About 70% of farmers who committed suicides during the lockdown period in the last two months are tenant farmers cultivating crops in 5 to 20 acres of agricultural land, a study conducted by Telugu daily Eenadu has revealed. Besides difficulties related to crop procurement, the study found that loss of crops, financial distress related to debts and failure of borewells are among the reasons for the farmers’ suicides.
Kurnool district has witnessed the highest number of farmers’ suicides during the lockdown period. According to an ongoing assessment by farmers’ body Rythu Swarajya Vedika, since lockdown, at least 45 farmers have committed suicide in the state. Of them, 25 were from Kurnool district.
Eenadu interviewed the families of 20 farmers who committed suicide during lockdown between April and May in six districts of the state. It found that of the 20 deceased farmers, six were farming on their own land, four were tenant farmers without any land holdings and the remaining 10 were tenant farmers cultivating on their own and leased lands. All the families admitted that the farmers were overburdened by farm-related debts. The total financial burden faced by these farmers was just Rs 1.98 crore.
The average age of these farmers was 46.5 years, including two farmers below the age of 30 years and five of them were below 40 years.
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Bandi Surendra, 29, a tenant farmer in Sirvella mandal in Kurnool district was one of the farmers who committed suicide recently. Reportedly, he cultivated paddy, cotton and chilli crops in seven acres of leased land during Rabi season. According to his family, he was left with Rs 3 lakh debt after selling the crop produce and the total debt amounted to Rs 5 lakh including previous debt. Following this, a distressed Surendra hanged himself in his residence leaving behind his wife Naga Lakshmi who is an agricultural labourer.
There is an immediate need to address several discrepancies related to compensation for the deceased farmers, said Kondal Reddy of Rythu Swarajya Vedika. “As per the government order no 102, Rs 7 lakh is to be paid to the deceased farmers’ families. Whereas, for tenant farmers without crop cultivation rights cards (CCRC), the Agriculture Department is either delaying or denying to pay the compensation amount. Many landowners make informal agreements with tenant farmers which makes it difficult to obtain CCRC cards,” Kondal Reddy told NewsClick.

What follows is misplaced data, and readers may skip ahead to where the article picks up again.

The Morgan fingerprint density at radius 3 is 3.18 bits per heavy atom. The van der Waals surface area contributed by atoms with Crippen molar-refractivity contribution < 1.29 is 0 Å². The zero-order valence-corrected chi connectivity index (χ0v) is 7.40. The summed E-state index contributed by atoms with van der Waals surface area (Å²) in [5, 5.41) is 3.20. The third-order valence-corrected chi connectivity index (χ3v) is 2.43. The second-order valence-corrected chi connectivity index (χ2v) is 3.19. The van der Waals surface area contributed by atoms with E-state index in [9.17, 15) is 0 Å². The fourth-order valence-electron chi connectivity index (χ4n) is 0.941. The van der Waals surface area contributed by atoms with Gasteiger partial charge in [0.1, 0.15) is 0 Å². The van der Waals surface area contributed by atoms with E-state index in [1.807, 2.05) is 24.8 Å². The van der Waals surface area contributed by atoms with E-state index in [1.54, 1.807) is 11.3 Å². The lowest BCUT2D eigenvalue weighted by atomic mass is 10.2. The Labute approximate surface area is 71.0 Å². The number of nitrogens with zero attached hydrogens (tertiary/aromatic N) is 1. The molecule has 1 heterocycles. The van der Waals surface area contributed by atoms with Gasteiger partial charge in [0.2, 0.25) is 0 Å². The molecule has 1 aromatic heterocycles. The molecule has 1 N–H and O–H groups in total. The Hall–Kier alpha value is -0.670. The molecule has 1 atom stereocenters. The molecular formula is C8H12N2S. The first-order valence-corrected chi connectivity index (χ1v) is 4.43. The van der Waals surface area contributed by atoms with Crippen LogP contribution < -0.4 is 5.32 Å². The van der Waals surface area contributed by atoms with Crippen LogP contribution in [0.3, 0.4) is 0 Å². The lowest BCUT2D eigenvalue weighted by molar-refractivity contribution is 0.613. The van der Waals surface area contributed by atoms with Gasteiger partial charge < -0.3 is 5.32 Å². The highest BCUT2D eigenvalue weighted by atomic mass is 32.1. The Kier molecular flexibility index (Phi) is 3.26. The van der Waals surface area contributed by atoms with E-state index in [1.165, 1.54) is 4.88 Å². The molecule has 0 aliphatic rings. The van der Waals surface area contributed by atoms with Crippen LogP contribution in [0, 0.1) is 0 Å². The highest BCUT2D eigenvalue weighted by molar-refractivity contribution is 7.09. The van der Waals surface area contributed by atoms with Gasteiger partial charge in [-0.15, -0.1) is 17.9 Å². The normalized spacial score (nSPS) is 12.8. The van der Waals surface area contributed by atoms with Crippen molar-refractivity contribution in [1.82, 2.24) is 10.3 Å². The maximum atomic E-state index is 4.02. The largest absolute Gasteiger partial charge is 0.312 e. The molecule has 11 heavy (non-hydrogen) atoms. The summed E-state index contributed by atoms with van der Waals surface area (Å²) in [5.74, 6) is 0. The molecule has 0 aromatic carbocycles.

He added that the Agriculture Department can utilise the village secretariats in identifying tenant farmers in the state for compensation related matters.
Difficulties that came with Lockdown
According to newspaper reports, farmers who cultivate vegetables, lime, sweet lime and banana crops have faced major losses due to fall in prices and difficulties in procurement due to lockdown restrictions.
On June 2, 68-year-old Bale Timmaiah, a farmer in Diguvapalle village, in Nimmanapalle mandal of Chittoor district committed suicide by consuming pesticide. According to his family, He could not collect his tomato crop extended in two acres of land during lockdown and was burdened with Rs 3lakh debt.
Rythu Bharosa Scheme
Meanwhile, thee Andhra Pradesh government has been implementing YSR Rythu Bharosa - Prime Minister Kisan Scheme under which farmers are paid Rs 13,500 per annum in three instalments. As per the government figures, the scheme benefits about 49 lakh farmers in the state.